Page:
Apple has acquired the much-loved weather app Dark Sky.

One of the first weather services to use machine learning to make very local and very timely weather predictions, Dark Sky has been a feature on just about every “best weather apps” list since its release back in 2012.

What started as a successful Kickstarter project grew into a global weather prediction service used by dozens of apps. Less than a decade later, Dark Sky has announced in a blog post that it has been acquired by Apple.

What this means for Dark Sky users

If you’re an iOS user, nothing much changes for you right now. The Dark Sky app is still available in the App Store for $3.99. The company says, “There will be no changes to Dark Sky for iOS at this time.” [emphasis ours]

If you use Dark Sky on Android or Wear OS, you’ll find the app is no longer available. Service to those apps will end on July 1, 2020. Those with an active subscription at that time will get a refund.

The Dark Sky website will also stop showing weather forecasts on July 1, 2020. The site won’t disappear, but will exist solely as a support site for the iOS app and API customers.

Weather apps and services that use the Dark Sky API will continue to be serviced through the end of 2021, but the company is no longer accepting new API signups.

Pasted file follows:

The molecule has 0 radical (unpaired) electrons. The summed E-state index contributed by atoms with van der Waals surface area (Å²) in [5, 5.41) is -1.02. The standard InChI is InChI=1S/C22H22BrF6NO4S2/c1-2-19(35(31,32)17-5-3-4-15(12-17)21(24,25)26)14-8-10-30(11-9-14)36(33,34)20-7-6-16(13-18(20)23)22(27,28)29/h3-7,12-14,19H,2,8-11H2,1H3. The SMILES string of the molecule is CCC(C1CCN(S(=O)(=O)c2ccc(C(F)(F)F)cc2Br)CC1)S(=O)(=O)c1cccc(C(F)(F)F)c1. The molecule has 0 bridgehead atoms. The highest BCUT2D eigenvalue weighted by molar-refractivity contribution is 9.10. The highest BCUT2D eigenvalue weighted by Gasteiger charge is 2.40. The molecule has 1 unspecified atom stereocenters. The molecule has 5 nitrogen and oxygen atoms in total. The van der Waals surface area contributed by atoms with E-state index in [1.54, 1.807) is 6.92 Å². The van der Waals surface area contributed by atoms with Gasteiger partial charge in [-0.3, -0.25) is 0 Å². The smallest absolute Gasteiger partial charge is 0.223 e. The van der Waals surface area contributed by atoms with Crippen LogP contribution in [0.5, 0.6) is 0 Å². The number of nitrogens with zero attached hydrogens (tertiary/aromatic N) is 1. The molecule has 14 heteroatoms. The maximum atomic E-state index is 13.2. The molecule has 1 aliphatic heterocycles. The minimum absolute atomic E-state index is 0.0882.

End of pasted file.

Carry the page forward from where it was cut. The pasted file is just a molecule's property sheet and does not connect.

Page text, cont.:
Dark Sky is now referred to as “Dark Sky by Apple” and is subject to Apple’s privacy policy, which mainly affects those legacy API users hanging on through 2021.

What this means for Apple

Apple’s iOS weather app is a little behind the times, and relies on data from The Weather Chanel. About a year ago, I wrote an editorial suggesting Dark Sky as a great company for Apple to acquire because it accomplishes three goals:

  1. It instantly gives them a much better weather app. 

  2. It drives forward its push into machine learning and AI with a team that has a decade of practical experience with a very tough AI problem.

  3. It provides a new service to offer via Dark Sky’s API, with many existing customers.

All of that is still true, though it would appear that Apple is not interested in turning Dark Sky’s weather API into a new service revenue opportunity. Rather, it appears that the intent is to sunset the API business by the end of next year and remove Dark Sky’s presence on competing platforms, thus making Apple devices the only place to get Dark Sky’s hyper-local weather notifications.

It wouldn’t be surprising to see an updated version of Dark Sky as the default Weather app in iOS 14, iPadOS 14, and watchOS 7.

Today, many other weather apps provide the same sort of immediate, right-where-you-are notifications, but the majority of them use Dark Sky’s API to get that data. They’ll have to switch to a competitor before the end of 2021 to keep those features.

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